Real-life Mario Kart company loses final appeal to Nintendo, owes ¥50 million in damages
Tokyo street karting company MariCar cops an almighty blue shell from Nintendo for unofficially using their Mario Kart characters.
Once upon a time, there was a Tokyo street kart company that imitated Mario Kart. You may have seen pictures. It looked pretty cool. But the company hadn't licensed anything from Nintendo, leading to Mario's lawyers getting involved.
There ain't no fairytale end here, that's for sure.
The latest in a long-running legal dispute between Nintendo and kart hire company MariCar is that a Supreme Court appeal from the latter has failed, meaning they now have to pay Nintendo ¥50 million (nearly $625,000 AUD).
This ongoing stoush dates back to 2017, where Nintendo sued MariCar for intellectual property infringement, as the street karting company included costumes so participants could dress up as Mario and his Mushroom Kingdom companions, which featured heavily in promotional materials.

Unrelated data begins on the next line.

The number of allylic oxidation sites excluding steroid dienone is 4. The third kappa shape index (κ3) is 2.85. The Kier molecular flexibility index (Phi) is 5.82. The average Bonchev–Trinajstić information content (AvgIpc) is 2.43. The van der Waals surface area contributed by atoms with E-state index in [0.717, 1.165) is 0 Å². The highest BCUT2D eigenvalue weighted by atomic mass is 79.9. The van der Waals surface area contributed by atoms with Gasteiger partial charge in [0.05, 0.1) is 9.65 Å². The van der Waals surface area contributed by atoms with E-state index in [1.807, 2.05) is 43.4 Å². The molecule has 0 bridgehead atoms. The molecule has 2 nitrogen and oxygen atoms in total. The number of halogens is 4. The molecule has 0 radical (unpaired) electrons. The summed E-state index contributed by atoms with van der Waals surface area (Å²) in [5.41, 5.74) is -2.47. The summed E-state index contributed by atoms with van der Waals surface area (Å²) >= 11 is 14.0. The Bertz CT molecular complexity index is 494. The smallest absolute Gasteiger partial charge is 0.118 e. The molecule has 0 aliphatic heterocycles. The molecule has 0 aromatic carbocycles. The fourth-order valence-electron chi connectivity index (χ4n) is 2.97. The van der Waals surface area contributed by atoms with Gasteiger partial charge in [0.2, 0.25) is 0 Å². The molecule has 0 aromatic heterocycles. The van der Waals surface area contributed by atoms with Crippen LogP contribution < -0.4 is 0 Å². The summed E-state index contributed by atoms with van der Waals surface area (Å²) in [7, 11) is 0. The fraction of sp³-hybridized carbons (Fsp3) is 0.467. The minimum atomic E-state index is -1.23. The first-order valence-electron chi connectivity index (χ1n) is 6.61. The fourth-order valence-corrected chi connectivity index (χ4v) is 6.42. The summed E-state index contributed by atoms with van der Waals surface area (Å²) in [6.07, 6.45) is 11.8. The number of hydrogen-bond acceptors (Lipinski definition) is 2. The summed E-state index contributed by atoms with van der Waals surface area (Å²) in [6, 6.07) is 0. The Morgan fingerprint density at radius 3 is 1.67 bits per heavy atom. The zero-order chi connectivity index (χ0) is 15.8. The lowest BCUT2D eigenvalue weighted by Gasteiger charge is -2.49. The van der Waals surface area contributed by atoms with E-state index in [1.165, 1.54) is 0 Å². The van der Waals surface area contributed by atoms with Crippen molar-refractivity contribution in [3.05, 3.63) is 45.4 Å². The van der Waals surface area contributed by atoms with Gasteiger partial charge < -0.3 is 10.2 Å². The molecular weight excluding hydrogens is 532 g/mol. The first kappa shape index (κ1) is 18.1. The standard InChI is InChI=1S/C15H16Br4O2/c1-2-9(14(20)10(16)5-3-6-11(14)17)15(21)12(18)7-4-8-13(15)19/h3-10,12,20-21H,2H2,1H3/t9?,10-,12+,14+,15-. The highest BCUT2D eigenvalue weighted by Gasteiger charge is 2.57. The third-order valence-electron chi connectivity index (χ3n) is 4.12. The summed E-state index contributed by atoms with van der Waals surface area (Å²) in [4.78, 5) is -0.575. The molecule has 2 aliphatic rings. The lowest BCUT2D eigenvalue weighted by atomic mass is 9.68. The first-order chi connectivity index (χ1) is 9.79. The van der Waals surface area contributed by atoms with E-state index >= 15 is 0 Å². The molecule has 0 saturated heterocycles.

Initially, a 2018 court ruling awarded ¥10 million in damages for Nintendo, but back and forth appeals resulted in an eventual larger sum in favour of the Japanese games company.
In amongst all this, MariCar, which has since changed its name and removed references to Mario Kart from its website, attempted to crowdfund support during the early stages of the COVID-19 pandemic last year.
They only attracted four donors over several months. Ouch.
I don't think anyone will be attempting to break Rainbow Road records in the streets of Tokyo anytime soon.
Nintendo is famously protective of their IP — MariCar is simply another in a long line of companies to learn this the hard way.